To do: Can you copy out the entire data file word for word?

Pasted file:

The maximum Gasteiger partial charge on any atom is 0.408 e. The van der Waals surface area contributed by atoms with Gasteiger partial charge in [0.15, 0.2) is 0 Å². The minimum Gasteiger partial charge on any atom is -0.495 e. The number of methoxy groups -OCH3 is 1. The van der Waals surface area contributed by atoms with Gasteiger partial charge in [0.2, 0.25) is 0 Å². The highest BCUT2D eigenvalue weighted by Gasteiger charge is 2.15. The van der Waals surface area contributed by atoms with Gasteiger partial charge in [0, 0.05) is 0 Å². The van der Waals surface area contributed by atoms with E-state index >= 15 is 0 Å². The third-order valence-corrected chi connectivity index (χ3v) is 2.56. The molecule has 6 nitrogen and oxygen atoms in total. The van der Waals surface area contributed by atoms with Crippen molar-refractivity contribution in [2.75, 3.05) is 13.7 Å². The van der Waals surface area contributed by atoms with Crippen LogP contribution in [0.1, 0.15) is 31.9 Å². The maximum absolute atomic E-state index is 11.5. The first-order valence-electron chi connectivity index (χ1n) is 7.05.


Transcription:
The maximum Gasteiger partial charge on any atom is 0.408 e. The van der Waals surface area contributed by atoms with Gasteiger partial charge in [0.15, 0.2) is 0 Å². The minimum Gasteiger partial charge on any atom is -0.495 e. The number of methoxy groups -OCH3 is 1. The van der Waals surface area contributed by atoms with Gasteiger partial charge in [0.2, 0.25) is 0 Å². The highest BCUT2D eigenvalue weighted by Gasteiger charge is 2.15. The van der Waals surface area contributed by atoms with Gasteiger partial charge in [0, 0.05) is 0 Å². The van der Waals surface area contributed by atoms with E-state index >= 15 is 0 Å². The third-order valence-corrected chi connectivity index (χ3v) is 2.56. The molecule has 6 nitrogen and oxygen atoms in total. The van der Waals surface area contributed by atoms with Crippen molar-refractivity contribution in [2.75, 3.05) is 13.7 Å². The van der Waals surface area contributed by atoms with Crippen LogP contribution in [0.1, 0.15) is 31.9 Å². The maximum absolute atomic E-state index is 11.5. The first-order valence-electron chi connectivity index (χ1n) is 7.05.